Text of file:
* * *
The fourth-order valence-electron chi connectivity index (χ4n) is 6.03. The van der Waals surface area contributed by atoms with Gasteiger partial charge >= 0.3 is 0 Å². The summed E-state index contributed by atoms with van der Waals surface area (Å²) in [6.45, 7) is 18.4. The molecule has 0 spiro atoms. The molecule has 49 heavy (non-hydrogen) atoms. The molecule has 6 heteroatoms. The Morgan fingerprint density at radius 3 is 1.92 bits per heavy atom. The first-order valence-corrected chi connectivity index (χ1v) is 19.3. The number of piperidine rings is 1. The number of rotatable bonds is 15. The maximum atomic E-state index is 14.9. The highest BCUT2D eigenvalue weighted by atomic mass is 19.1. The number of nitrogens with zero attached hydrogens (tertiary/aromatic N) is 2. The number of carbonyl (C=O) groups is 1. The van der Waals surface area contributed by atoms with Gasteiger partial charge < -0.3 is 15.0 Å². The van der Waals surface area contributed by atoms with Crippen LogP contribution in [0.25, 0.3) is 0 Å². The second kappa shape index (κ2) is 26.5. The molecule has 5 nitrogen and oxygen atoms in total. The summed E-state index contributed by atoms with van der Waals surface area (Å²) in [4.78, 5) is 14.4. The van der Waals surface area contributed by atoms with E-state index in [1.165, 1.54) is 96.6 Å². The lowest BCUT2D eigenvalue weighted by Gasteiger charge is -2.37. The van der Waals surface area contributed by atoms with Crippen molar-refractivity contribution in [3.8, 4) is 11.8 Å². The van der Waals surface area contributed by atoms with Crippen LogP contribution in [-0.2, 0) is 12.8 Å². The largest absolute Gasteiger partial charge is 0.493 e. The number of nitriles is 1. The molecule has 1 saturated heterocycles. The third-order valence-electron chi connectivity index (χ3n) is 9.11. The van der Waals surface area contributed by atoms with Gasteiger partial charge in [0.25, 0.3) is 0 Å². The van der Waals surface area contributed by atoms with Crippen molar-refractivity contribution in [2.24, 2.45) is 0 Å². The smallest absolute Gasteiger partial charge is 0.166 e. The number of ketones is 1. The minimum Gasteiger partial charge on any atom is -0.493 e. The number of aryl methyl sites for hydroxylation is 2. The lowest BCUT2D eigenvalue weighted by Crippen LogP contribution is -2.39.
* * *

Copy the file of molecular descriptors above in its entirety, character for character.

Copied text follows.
The fourth-order valence-electron chi connectivity index (χ4n) is 6.03. The van der Waals surface area contributed by atoms with Gasteiger partial charge >= 0.3 is 0 Å². The summed E-state index contributed by atoms with van der Waals surface area (Å²) in [6.45, 7) is 18.4. The molecule has 0 spiro atoms. The molecule has 49 heavy (non-hydrogen) atoms. The molecule has 6 heteroatoms. The Morgan fingerprint density at radius 3 is 1.92 bits per heavy atom. The first-order valence-corrected chi connectivity index (χ1v) is 19.3. The number of piperidine rings is 1. The number of rotatable bonds is 15. The maximum atomic E-state index is 14.9. The highest BCUT2D eigenvalue weighted by atomic mass is 19.1. The number of nitrogens with zero attached hydrogens (tertiary/aromatic N) is 2. The number of carbonyl (C=O) groups is 1. The van der Waals surface area contributed by atoms with Gasteiger partial charge < -0.3 is 15.0 Å². The van der Waals surface area contributed by atoms with Crippen LogP contribution in [0.25, 0.3) is 0 Å². The second kappa shape index (κ2) is 26.5. The molecule has 5 nitrogen and oxygen atoms in total. The summed E-state index contributed by atoms with van der Waals surface area (Å²) in [4.78, 5) is 14.4. The van der Waals surface area contributed by atoms with E-state index in [1.165, 1.54) is 96.6 Å². The lowest BCUT2D eigenvalue weighted by Gasteiger charge is -2.37. The van der Waals surface area contributed by atoms with Crippen molar-refractivity contribution in [3.8, 4) is 11.8 Å². The van der Waals surface area contributed by atoms with Crippen LogP contribution in [-0.2, 0) is 12.8 Å². The largest absolute Gasteiger partial charge is 0.493 e. The number of nitriles is 1. The molecule has 1 saturated heterocycles. The third-order valence-electron chi connectivity index (χ3n) is 9.11. The van der Waals surface area contributed by atoms with Gasteiger partial charge in [0.25, 0.3) is 0 Å². The van der Waals surface area contributed by atoms with Crippen molar-refractivity contribution in [2.24, 2.45) is 0 Å². The smallest absolute Gasteiger partial charge is 0.166 e. The number of ketones is 1. The minimum Gasteiger partial charge on any atom is -0.493 e. The number of aryl methyl sites for hydroxylation is 2. The lowest BCUT2D eigenvalue weighted by Crippen LogP contribution is -2.39.